it is hard to find the 3/8 pans period, (and searching for fractional things is always difficult anyway, did you mean 3 - 8 ft. something or others, and you can't put in the  inch mark, " , as it may be interpreted differently etc.). i've searched on numerous occasions although now that i got interested again, i answered my own question this morning and believe i have found one cost effective supplier.  see Blue Ridge Company :
    http://www.blueridgecompany.com/radiant/hydronic/316/rht-heat-transfer-plates

    i'm of course interested in experiences pushing the limits on 3/8 loop lengths, etc. right now, most of the ones i have operating are 100 ft. in small bathroom, laundry room or small bedroom applications because i inherited about 50 rolls of 3/8 pex x 100 feet.

    But i'm starting to run out of that stash and so i'll be buying longer lengths.  if i buy 500s i could cut them into 2 250s..   That is the max recommendation i've seen.  or i could buy 1000s and cut them into 5 200s.

    As far as application goes, I tend to find that underfloor does better with three passes per bay which i just find way easier to wangle with the 3/8.  of course you get a little overlap of the plates at 5" but finally finding the plates for a decent price that still can be done for about $2.13 per square foot  in materials at three passes keeping the install under $5 a square foot if i don't try to pay myself too much for my time . . .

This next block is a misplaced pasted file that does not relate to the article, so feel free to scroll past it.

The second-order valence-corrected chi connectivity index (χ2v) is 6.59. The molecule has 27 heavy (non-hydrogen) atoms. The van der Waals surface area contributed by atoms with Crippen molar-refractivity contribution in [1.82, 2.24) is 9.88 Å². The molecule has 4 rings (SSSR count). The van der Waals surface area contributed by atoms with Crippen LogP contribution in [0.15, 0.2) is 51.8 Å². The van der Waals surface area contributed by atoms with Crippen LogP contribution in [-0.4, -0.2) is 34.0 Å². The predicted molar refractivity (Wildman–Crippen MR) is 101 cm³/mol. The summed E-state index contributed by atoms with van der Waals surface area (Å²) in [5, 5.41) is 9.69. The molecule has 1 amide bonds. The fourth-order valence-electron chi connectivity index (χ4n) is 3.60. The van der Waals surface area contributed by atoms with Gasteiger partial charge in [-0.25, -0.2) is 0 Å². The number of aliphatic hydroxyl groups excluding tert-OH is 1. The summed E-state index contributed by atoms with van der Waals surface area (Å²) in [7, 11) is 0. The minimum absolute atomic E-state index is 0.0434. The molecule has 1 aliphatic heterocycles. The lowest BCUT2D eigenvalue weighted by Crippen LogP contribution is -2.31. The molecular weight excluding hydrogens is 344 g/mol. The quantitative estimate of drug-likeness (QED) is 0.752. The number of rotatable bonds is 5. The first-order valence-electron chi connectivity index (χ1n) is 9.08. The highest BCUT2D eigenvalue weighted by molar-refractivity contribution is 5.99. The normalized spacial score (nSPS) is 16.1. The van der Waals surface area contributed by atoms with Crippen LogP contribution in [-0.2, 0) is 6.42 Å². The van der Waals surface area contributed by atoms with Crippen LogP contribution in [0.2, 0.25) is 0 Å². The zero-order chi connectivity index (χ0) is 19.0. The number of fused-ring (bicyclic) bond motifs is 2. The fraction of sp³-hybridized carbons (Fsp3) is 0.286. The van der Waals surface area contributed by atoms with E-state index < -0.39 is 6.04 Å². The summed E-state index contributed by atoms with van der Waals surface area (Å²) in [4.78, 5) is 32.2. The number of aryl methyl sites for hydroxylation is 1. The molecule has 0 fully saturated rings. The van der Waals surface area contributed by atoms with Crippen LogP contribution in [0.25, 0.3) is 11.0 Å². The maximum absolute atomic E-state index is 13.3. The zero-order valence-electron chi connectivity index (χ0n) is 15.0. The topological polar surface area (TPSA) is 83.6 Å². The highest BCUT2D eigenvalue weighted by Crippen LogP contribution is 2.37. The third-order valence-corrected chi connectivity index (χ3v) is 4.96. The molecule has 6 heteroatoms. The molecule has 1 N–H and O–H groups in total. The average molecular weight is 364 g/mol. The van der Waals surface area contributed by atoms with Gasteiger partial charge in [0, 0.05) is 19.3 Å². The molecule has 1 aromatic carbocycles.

i don't know how much of this stuff will be at AHR next week but i'm going do some more due diligence, i.e. drinking beer and lookin for freebies, and will report.

    brian
    This post was edited by an admin on January 14, 2014 10:12 AM.
  • SWEI SWEI @ 12:32 AM
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    Watch your head loss

    100-150' makes for easy pumping.  Keep as many loops as possible within 30-50' of each other and system balancing becomes a walk in the park.